Meditation/Study: The Beatitudes part 1 of 3

NOTE:  All quotes are from the New International Version ©2010.

   3 “Blessed are the poor in spirit, for theirs is the kingdom of heaven.

If you gave away all your money, you would be poor.  Right?  Well, God wants you to give away every spiritual thing you have, every gift of the spirit, every ounce of faith you can muster.  Give it to family, friends, neighbors, strangers.  Give it until you are totally drained.  Live for the Kingdom, not for yourself.  Give spiritual life to others until you feel utterly empty.  Then God can fill you and you can give some more.  This is the life God approves of.

Poverty of the spirit has nothing to do with being a doubting Thomas.  It is all about giving everything you have got until you feel poor (perhaps inadequate) and that you have nothing left to give. Go out and this one will reject you, that will laugh at you, the other will never speak to you again.  One will be fed, another clothed and another may be sheltered, but at the end of the day, day after day, we will go home feeling drained and useless.  We will know our emptiness and admit to God, “I’m just no good at this.  I am so lacking (poor) in the skills the abilities to make a difference and so ineffective…”  Then God will come to you and fill you and then you will understand what it means to be blessed.

4 Blessed are those who mourn, for they will be comforted.

 For whom do you mourn.  The dead?  Why?  They are in a far, far better place than they have ever known (as Dickens said).  Instead, I mourn for people who are dead already in their sins and this broken existence.  There is one unforgivable sin: the rejection of Jesus.  This is calling the Holy Spirit a liar (blasphemy against the Holy Spirit) when the Spirit of God tells us that Jesus is the way, the life and the truth – the only name by which people MUST be saved.  When people reject this word of truth and reject Jesus, they remain dead in their sins as the Scriptures tell us.  When our hearts grieve and pray fervently for those who are already dead even though they still walk on this earth, then God will comfort us.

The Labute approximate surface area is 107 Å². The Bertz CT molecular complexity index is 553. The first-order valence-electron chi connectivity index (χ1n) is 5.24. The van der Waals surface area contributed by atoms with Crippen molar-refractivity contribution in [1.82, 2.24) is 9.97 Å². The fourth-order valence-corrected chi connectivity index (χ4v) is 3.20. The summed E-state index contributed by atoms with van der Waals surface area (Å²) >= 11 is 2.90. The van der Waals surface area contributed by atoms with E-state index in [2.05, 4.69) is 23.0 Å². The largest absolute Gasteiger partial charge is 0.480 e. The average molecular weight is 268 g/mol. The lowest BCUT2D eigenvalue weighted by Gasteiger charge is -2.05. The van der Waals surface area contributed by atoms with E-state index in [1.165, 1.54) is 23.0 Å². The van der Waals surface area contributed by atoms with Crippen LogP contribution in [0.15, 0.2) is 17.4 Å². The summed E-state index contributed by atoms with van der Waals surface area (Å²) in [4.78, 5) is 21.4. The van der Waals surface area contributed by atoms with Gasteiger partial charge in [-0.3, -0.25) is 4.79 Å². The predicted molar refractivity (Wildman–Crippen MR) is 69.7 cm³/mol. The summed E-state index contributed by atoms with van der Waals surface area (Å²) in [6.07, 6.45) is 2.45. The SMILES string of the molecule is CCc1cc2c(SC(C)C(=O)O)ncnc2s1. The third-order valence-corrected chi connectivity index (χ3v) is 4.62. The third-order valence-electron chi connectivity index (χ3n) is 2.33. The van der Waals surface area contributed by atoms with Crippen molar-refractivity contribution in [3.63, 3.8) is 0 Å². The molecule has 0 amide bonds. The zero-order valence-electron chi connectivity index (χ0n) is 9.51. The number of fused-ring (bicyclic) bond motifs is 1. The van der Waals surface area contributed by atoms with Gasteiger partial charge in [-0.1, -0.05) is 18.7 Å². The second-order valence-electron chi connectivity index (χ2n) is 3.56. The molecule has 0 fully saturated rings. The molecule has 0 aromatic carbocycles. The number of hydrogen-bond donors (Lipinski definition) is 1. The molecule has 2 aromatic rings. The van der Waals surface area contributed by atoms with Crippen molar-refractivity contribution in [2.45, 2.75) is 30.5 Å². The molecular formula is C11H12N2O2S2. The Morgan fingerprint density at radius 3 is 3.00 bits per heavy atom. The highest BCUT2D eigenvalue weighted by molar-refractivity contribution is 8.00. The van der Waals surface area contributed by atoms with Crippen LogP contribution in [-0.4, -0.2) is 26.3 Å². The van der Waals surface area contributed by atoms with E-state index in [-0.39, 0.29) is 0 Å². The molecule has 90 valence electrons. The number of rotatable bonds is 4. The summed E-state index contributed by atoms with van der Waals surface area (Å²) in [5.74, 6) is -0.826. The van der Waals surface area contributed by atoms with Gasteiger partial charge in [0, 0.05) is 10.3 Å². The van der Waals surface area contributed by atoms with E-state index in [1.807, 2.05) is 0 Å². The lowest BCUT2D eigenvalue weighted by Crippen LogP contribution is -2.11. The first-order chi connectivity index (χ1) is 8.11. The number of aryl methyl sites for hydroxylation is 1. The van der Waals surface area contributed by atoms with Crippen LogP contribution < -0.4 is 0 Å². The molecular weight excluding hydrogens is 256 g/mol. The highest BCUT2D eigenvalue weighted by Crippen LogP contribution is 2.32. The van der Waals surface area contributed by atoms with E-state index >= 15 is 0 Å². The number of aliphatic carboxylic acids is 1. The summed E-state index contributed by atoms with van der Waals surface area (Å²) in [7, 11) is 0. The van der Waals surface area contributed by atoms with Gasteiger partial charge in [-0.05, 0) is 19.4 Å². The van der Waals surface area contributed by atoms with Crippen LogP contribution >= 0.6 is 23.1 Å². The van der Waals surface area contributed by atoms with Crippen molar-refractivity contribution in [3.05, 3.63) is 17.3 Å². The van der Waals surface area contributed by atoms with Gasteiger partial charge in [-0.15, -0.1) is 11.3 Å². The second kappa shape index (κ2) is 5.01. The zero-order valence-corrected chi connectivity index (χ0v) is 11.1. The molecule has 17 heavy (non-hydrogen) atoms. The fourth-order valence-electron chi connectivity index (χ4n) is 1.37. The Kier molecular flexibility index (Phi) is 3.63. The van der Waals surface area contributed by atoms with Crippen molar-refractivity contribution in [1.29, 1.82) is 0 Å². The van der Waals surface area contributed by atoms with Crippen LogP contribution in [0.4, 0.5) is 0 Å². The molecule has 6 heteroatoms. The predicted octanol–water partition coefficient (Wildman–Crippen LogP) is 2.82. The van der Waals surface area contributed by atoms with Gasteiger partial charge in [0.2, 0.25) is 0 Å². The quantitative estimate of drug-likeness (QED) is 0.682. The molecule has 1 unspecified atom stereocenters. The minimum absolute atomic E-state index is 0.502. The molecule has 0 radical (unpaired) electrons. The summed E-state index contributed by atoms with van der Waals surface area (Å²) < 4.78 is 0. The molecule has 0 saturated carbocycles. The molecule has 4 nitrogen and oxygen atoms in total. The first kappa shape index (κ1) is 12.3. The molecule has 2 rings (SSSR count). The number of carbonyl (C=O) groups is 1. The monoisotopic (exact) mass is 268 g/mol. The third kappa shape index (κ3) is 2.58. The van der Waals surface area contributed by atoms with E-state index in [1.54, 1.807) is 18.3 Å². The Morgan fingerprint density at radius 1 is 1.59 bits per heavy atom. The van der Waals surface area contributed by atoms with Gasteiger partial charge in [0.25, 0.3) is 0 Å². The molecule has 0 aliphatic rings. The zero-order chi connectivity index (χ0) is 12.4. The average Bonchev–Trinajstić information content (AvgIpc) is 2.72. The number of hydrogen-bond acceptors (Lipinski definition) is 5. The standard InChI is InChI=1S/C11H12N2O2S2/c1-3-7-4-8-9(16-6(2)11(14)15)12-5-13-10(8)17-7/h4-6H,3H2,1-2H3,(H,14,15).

We cannot see the whole picture.  We are looking at ourselves in the mirror in a darkened room and trying to imagine our shape.  But God is working his purposes out and we, and all we do are included in that.  What we see as ineffective may be the most effective thing in time.  God knows.  God comforts.

5 Blessed are the meek, for they will inherit the earth.

This has nothing to do with milk toasts, wallflowers or any self-effacing nonsense.  Meekness or humility is best summed up in the statement: “God is God.  You and I are not.”  We are to work with all effort, determination, perseverance, fortitude (strength and courage) and do everything we can in every way we can, and when we are done, trust God for the rest.  We cannot and should not try to control others.  Only God decides, and we can do well if we can get control of ourselves – our words and deeds.  Be content with that and let God be God; or as some say, when you have done everything you can do you must let go and let God.

The phrase is traditionally understood as the rich man looking at the poor and admitting to themselves, “There, but for the grace of God, go I.”  Did you ever turn the phrase around?  In looking at the rich man, the poor might say with equal honesty, “There, but for the grace of God, go I.”  God is in control and will work his purposes out.  We know this, instinctively, hard as it is sometimes to hear. 

The humble are CONTENT do all they can do and are willing to let God work things out for others and ultimately for ourselves in his own way and in his own good time.  He is the potter and we are the clay.  And when we have done all we can, as Paul said, we will confess that we have simply done our duty.  We are the servants.  He is the Master, and I, for one, will be glad to hear those words: “Well done thou good and faithful servant.”

To be continued…

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